Soil-derived Nature's Contributions to People and their contribution to the un Sustainable Development Goals

Smith, P. and Keesstra, S.D. and Silver, W.L. and Adhya, T.K. and De Deyn, G.B. and Carvalheiro, L.G. and Giltrap, D.L. and Renforth, P. and Cheng, K. and Sarkar, B. and Saco, P.M. and Scow, K. and Smith, J. and Morel, J.-C. and Thiele-Bruhn, S. and Lal, R. and McElwee, P. (2021) Soil-derived Nature's Contributions to People and their contribution to the un Sustainable Development Goals. Philosophical Transactions of the Royal Society B: Biological Sciences, 376 (1834). ISSN 0962-8436

[img]
Text (Smith_PTRSB_preprint)
Smith_PTRSB_preprint.pdf - Accepted Version
Available under License Creative Commons Attribution-NonCommercial.

Download (643kB)

Abstract

This special issue provides an assessment of the contribution of soils to Nature's Contributions to People (NCP). Here, we combine this assessment and previously published relationships between NCP and delivery on the UN Sustainable Development Goals (SDGs) to infer contributions of soils to the SDGs. We show that in addition to contributing positively to the delivery of all NCP, soils also have a role in underpinning all SDGs. While highlighting the great potential of soils to contribute to sustainable development, it is recognized that poorly managed, degraded or polluted soils may contribute negatively to both NCP and SDGs. The positive contribution, however, cannot be taken for granted, and soils must be managed carefully to keep them healthy and capable of playing this vital role. A priority for soil management must include: (i) for healthy soils in natural ecosystems, protect them from conversion and degradation; (ii) for managed soils, manage in a way to protect and enhance soil biodiversity, health and sustainability and to prevent degradation; and (iii) for degraded soils, restore to full soil health. We have enough knowledge now to move forward with the implementation of best management practices to maintain and improve soil health. This analysis shows that this is not just desirable, it is essential if we are to meet the SDG targets by 2030 and achieve sustainable development more broadly in the decades to come. This article is part of the theme issue 'The role of soils in delivering Nature's Contributions to People'. © 2021 The Author(s).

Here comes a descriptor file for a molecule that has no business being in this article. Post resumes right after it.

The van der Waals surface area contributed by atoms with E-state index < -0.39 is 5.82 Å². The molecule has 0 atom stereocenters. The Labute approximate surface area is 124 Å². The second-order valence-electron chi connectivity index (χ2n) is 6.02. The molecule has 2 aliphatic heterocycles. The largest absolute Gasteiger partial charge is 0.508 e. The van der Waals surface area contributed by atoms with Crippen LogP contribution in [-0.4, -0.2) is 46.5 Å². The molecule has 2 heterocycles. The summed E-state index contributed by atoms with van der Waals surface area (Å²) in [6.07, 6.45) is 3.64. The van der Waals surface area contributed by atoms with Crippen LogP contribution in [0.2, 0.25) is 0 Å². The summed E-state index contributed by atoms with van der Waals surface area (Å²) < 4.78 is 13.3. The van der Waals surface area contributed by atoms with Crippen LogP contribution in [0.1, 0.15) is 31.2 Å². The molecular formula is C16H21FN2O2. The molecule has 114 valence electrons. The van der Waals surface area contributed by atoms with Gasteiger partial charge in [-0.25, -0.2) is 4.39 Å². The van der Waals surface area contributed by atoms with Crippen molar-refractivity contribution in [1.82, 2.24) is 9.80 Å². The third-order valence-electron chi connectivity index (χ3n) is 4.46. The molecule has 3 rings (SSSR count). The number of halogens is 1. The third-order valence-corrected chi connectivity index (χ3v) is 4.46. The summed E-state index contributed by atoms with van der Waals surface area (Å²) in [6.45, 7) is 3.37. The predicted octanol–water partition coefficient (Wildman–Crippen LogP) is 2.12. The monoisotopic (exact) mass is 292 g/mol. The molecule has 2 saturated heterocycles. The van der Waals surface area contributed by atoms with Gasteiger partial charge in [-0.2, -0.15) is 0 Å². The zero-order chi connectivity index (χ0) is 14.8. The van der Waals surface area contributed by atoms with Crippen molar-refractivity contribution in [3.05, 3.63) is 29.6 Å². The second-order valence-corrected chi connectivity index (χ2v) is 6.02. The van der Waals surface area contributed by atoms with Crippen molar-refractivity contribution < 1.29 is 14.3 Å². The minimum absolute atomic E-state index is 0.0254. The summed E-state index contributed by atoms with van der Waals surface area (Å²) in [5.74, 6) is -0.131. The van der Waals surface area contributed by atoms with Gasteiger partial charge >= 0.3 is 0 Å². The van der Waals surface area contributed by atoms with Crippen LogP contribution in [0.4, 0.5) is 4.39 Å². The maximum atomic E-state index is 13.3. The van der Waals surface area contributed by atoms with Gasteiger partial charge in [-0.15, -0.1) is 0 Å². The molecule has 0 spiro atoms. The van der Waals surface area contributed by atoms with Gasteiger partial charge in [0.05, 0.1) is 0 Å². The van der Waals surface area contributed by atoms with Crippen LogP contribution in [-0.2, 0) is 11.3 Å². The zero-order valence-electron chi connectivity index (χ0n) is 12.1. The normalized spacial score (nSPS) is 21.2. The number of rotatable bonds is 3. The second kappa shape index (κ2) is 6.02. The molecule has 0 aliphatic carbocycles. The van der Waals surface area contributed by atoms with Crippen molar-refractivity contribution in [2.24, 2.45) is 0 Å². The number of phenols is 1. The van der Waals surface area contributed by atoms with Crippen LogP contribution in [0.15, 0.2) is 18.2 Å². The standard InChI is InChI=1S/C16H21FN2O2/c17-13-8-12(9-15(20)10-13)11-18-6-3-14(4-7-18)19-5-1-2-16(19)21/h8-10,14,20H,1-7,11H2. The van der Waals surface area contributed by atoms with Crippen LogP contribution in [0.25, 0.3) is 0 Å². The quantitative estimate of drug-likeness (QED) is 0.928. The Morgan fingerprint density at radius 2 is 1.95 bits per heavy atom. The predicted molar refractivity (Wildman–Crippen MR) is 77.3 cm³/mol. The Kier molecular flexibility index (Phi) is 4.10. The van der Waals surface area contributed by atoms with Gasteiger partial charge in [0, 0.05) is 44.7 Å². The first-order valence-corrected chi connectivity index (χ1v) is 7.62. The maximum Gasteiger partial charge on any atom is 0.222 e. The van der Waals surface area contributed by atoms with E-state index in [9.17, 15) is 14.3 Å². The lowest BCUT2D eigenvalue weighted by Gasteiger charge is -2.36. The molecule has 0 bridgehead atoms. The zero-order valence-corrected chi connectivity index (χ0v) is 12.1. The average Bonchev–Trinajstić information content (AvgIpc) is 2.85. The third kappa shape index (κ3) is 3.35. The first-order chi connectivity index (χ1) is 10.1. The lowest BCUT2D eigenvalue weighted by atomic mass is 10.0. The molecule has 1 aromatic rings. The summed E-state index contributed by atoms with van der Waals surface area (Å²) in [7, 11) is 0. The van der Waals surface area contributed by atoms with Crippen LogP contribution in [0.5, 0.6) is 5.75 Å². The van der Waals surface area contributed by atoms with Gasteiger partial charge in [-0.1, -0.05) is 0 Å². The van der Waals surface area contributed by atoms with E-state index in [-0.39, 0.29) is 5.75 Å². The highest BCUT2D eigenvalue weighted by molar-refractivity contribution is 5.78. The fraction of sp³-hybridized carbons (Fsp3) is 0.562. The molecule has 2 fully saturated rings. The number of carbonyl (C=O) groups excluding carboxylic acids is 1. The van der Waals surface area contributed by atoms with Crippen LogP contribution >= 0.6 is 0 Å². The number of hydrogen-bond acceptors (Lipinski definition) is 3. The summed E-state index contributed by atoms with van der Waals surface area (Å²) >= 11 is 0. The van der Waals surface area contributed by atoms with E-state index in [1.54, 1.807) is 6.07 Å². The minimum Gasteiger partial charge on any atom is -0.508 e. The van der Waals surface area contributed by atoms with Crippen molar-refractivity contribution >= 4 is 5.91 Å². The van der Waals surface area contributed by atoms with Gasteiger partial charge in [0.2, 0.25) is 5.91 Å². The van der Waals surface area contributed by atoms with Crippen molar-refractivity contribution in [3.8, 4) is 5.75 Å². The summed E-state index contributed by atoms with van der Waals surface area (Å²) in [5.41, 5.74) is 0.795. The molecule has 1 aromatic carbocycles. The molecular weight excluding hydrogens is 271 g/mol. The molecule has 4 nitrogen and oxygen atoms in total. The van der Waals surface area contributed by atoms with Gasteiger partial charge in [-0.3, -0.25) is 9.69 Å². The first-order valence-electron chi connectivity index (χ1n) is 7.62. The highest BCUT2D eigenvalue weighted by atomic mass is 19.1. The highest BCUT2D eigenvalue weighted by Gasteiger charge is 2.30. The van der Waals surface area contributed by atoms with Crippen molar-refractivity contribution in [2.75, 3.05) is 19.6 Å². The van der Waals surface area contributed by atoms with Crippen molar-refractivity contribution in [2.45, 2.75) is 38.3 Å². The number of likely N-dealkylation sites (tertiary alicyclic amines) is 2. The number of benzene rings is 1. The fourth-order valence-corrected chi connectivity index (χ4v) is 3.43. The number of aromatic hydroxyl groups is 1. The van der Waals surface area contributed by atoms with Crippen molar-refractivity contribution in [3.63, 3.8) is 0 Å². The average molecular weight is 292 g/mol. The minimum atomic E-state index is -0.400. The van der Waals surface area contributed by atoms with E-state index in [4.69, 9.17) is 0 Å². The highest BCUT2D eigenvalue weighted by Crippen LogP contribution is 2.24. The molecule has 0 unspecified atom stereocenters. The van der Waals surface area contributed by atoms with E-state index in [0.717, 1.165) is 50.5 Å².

Item Type:
Journal Article
Journal or Publication Title:
Philosophical Transactions of the Royal Society B: Biological Sciences
Uncontrolled Keywords:
/dk/atira/pure/subjectarea/asjc/1300
Subjects:
ID Code:
160038
Deposited By:
Deposited On:
23 Sep 2021 14:25
Refereed?:
Yes
Published?:
Published
Last Modified:
17 Oct 2021 05:44